Ken Wallis

When I listened to Sumlin Around I just couldn't believe Teddy Leonard on guitar. He just tears into that song.


If you look at the credits, it's credited to myself, Teddy, Wayne Dagenais, Morgan Davis, and Hubert Sumlin. There was a night on a gig with my quartet and I just played and said to the other guys follow me. I've got that baseline from playing with Morgan Davis. He had this little instrumental that he would start out on the guitar. When I played that Teddy said to me well that's a Hubert Sumlin lick, that's not a Morgan Davis lick. I got the lick from Morgan and he got it from Hubert. There was a time when we were doing a jam and Teddy played it and I said to him save that. Every time we play, start off playing that lick. Hence Sumlin Around.


Ken Wallis

Your first single, Hey Nola, I assume that's for New Orleans?


Gary Kendall

Hey Nola, yeah, I wrote that. It all started with the baseline. I took it to the musicians who helped compose that, who were Michael Fonfara, Pat Carey, and Tom Bona were involved. I've never really been sure what Al Lerman contributed because he doesn't play on the track but he's included as a writer so he must have kicked in an idea. I think our music has a Toronto sound, the way we play is indicative of blues musicians who have come up in Canada and mainly in Toronto, but we've been influenced by the sounds from all over the world.


A lot of times when we want to get a groove for a song, we use the term let's put a New Orleans groove to it. You don't have to explain it, everybody immediately goes into a headspace where their interpretation is of playing like a New Orleans musician. So that's how that song came about. I had the bass line and by itself it was sort of interesting, but I really thought that maybe if we put some other stuff on top of this, it will pay respect and show how much we honour the musicians of New Orleans. I went to the writing rehearsal and just said okay, let's try to make this like a New Orleans kind of a thing and Michael Fonfara composed the piano part and then Pat Carey composed the horn parts and Tom Bona was the original drummer on it. Jimmy Casson did his thing to it.


One other thing I said was, I've been working with a newer New Orleans musician. Her name is Lynn Drury, a singer-songwriter. A lot of her songs had the guitar solo section use the same chords that were in the song, but kind of moved them around and went to another place. And that verse was never repeated, it was just the guitar solo. So I said to Fonfara how I liked that approach to songwriting. He put the piece together, the section that became the guitar solo. We said to Teddy when he came in, play over this. So that's kind of how it developed and it's our way of waving to the musicians that make up the scene in New Orleans.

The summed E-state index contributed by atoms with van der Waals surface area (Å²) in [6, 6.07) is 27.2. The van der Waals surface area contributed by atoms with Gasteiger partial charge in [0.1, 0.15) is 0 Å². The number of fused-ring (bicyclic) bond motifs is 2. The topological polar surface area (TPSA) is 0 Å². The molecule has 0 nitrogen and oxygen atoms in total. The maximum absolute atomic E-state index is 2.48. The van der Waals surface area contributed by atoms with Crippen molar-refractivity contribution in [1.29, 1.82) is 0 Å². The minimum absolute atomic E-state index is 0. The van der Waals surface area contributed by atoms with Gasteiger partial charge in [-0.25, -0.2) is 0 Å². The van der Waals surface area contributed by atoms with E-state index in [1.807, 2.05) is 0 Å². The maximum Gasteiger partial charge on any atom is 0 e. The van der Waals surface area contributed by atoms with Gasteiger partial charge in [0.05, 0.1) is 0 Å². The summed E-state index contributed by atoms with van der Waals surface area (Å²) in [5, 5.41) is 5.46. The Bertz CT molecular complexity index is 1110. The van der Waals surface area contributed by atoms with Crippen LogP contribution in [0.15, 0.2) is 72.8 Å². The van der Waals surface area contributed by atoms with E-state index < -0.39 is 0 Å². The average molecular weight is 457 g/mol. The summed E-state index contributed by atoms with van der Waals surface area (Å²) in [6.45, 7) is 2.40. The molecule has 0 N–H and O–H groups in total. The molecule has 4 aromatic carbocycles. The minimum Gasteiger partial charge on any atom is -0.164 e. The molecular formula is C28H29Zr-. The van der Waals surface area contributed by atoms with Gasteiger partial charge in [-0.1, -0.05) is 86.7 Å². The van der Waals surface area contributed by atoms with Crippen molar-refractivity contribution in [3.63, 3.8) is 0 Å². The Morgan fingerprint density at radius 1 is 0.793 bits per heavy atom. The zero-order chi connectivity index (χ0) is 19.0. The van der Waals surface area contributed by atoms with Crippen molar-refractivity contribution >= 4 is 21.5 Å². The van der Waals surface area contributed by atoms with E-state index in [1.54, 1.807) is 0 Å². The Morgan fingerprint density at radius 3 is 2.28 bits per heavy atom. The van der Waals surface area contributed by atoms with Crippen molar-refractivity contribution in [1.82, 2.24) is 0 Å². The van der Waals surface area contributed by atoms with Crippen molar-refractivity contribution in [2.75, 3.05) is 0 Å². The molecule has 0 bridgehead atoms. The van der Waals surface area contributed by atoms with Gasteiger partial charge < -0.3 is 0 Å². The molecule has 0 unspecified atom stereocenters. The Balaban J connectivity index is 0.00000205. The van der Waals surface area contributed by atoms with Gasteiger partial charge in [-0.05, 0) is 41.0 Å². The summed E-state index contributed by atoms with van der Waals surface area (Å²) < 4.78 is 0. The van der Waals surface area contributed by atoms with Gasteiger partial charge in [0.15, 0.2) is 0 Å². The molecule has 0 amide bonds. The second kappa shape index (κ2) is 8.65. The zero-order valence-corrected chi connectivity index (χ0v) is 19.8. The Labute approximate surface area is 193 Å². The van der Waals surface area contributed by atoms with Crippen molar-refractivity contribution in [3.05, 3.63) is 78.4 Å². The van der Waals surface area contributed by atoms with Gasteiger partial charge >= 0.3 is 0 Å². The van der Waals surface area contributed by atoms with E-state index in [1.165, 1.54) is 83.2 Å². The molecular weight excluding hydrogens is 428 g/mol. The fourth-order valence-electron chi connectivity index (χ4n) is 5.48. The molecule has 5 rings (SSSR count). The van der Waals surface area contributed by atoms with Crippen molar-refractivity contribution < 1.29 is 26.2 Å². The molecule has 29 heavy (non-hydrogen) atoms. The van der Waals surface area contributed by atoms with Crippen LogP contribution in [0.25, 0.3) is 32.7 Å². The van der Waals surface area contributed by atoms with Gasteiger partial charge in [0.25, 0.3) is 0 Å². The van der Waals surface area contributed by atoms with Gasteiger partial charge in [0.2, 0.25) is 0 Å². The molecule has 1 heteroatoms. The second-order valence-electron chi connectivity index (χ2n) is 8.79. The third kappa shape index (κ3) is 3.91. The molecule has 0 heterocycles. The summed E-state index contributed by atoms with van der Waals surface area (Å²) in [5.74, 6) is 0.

Ken Wallis

It's a great album, very enjoyable. Gary, where can fans get a hold of the album?


Gary Kendall

It's anywhere that people buy their music, whether they stream or they go to a record store or they listen on YouTube. The easiest way to find it is to go to our record company, cordovabay.com or if you want to buy physical cds, you go to maplebluesband.com and they're available on our website. All of the information you would need to find that music is available there.


Ken Wallis

Well, I'm sure a lot of people are going to buy it because it's a fantastic album. You guys have been playing together for a long time and it shows. It's really a slick album. Gary thank you so much for your time, it's been great chatting with you again.


Gary Kendall

Thank you for your time as well Ken. The way I look at it is, releasing Let's Go is starting a new chapter for that band. We want to increase the amount of shows we do playing our instrumental music but at the same time because we've been such a great backup band over the years, playing with such a wide variety of other artists, we're open to some vocals in the show. Even though most band members can sing, we will add one or two singers to our show, each doing a couple of songs. We'll mainly focus on our instrumentals, but we really have enjoyed over the years being able to perform with such a wide variety of artists. We didn’t pick the special guests, they’re booked by the Toronto Blue Society and The Maple Blues Awards Committee. We had to take those guests and figure out how we're going to back them up. We have to become their band, and we want to continue some of that.


Cordova Bay Records: www.cordovabay.com